Tested – Vacuum cleaners
With the days long and (sometimes) rain-free at this time of year, many motorists will be making the most of the opportunity to give their cars a deep-clean. A vacuum cleaner is a key piece of equipment for sprucing up a car’s interior, but with so many options on the market today, which is the best one for the job?
Of course, the machine you choose needs to be good at cleaning the home too – but with many manufacturers producing car-friendly nozzles and brush heads, vacuums are more adept at cleaning cars than ever before. Here, we look at three of the best.
Dyson V10 Cyclone Total Clean
Charge time: 3.5 hours
Total run time: 60 minutes (on lowest power setting)
The Dyson V10 Cyclone Total Clean is a bit of a brute – all heavy-grade plastic and grey colours contrasted by reds and blues. It is very powerful, and is fitted with Dyson’s latest motor. It can be quickly changed from an upright vacuum into a handheld device thanks to a simple locking mechanism, and offers up to 60 minutes of cleaning time on a single charge.
One of the best parts of this latest Dyson is the way it empties. It opens in a ‘point and shoot’ fashion, so you need only put the front of the device in the bin, slide the lever and all of the dust comes straight out of the front.
The extra power boost gives it a fair advantage over the other two here, making it ideal for picking up tougher items.
It is, of course, quite expensive – £499 is a huge amount of money for a vacuum. That said, it does clean a car’s interior incredibly effectively, and thanks to three different power modes and a variety of vacuum heads, it’s good at getting into the nooks and crannies of any vehicle.
Charge time: 4 hours
Total run time: 40 minutes (on lowest power setting)
Gtech is a relative newcomer to the vacuum segment, but its latest Pro model has been designed to punch well above its weight. It significantly undercuts the Dyson on price, but does offer only 20 minutes of continuous cleaning on a single charge, or 40 minutes when switched to eco mode.
The benefit of the Pro is its weight; it feels relatively light in the hand, which makes it ideal for use in a car. It’s even available with a special vehicle brush kit, which, thanks to a bendy hose, allows you to rid your vehicle of every last speck of dust.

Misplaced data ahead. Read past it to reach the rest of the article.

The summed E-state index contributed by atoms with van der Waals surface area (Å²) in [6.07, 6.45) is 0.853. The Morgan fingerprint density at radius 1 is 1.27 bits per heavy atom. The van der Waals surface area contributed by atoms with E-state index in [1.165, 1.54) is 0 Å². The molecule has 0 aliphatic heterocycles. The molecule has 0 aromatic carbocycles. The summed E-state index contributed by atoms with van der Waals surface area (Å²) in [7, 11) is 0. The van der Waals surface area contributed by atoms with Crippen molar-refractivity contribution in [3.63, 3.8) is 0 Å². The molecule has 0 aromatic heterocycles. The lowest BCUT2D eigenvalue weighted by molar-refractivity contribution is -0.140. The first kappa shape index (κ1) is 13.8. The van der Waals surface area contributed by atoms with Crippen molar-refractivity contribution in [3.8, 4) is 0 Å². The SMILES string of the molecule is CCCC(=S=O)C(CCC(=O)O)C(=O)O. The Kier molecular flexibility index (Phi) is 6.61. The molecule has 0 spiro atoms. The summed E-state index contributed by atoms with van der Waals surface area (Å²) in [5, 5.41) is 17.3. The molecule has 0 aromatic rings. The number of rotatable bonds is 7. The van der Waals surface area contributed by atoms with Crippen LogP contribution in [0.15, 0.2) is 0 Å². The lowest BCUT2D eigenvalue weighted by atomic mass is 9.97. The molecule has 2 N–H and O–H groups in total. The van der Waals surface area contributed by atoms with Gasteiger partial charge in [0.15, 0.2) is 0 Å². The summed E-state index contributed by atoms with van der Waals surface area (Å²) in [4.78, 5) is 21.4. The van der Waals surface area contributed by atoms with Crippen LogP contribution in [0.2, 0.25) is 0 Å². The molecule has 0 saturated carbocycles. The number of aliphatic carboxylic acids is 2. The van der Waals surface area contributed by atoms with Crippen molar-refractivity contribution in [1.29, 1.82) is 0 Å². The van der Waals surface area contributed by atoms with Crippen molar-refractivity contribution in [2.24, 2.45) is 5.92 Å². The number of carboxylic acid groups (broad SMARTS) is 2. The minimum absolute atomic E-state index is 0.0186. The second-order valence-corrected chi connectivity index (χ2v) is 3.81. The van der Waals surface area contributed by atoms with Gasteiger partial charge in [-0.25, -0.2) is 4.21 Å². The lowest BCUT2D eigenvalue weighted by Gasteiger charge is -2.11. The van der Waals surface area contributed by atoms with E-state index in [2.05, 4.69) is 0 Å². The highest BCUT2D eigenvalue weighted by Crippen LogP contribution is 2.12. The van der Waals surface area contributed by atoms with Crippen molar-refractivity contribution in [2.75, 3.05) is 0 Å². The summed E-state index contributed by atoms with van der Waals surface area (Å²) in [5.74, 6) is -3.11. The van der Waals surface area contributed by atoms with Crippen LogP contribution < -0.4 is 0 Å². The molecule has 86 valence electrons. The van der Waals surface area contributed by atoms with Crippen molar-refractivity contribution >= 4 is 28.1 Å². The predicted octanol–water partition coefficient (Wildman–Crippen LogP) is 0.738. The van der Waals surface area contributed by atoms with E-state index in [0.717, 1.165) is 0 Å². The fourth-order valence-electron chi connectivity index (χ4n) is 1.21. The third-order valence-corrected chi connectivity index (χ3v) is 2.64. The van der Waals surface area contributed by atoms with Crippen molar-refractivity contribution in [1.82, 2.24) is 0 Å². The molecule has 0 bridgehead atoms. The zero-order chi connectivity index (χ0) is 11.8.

One drawback is the Gtech’s use of a removable bag for the dust. This is a more traditional approach, but one which Gtech says is more hygienic, and allows the vacuum to hold more dust.
The Numatic Henry is certainly one of the oldest machines in terms of tech, but that doesn’t stop it from being incredibly effective at car cleaning. With six litres of capacity, it should be able to do several interiors without having to be emptied and, despite needing to be plugged in, its 10-metre cable should provide enough length to get the whole way around a vehicle.
Every ‘Henry’ comes with a variety of smaller nozzle attachments that are great for getting into those hard-to-reach places, or around tricky areas such as switchgear sections.
We’ve just taken a small snapshot of the range of car-centric vacuum cleaners available today, and looked at three of the best on sale at three different price points.
It’s easy to dismiss the Dyson as a result of its high price, but the overall build quality feels higher than the other two here, while the level of usage time it offers is impressive. It also comes with a variety of well-made attachments, and the amount of pick-up power it has is good too.
The Gtech does things differently to the Dyson. While it may not feel quite as robust, its light weight and simple design make it perfect for use in a car. Though the need to replace the bags is a little bit of a hindrance, it packs enough dust capacity that you won’t be needing to change them out all that often.
Finally, there’s the Henry. A lot of industry professionals use these, and you can see why. It’s reliable, sturdy and easy to use – and it packs plenty of suction power too. It’s also the cheapest, undercutting the other two considerably.
All in all, if you can stretch your budget to the Dyson, you won’t be disappointed. It’s expensive, yes, but it really does feel worth the money thanks to its overall build quality and user experience. The Henry is a great option if you’re planning on giving your vacuum a hard life, as it’ll likely stand up to years of toil. This puts the Gtech in the middle, and there’s good reason for that – it’s a great compromise between the two. The removable bag may be off-putting to some, but other than that, it’s a great option for car-cleaning.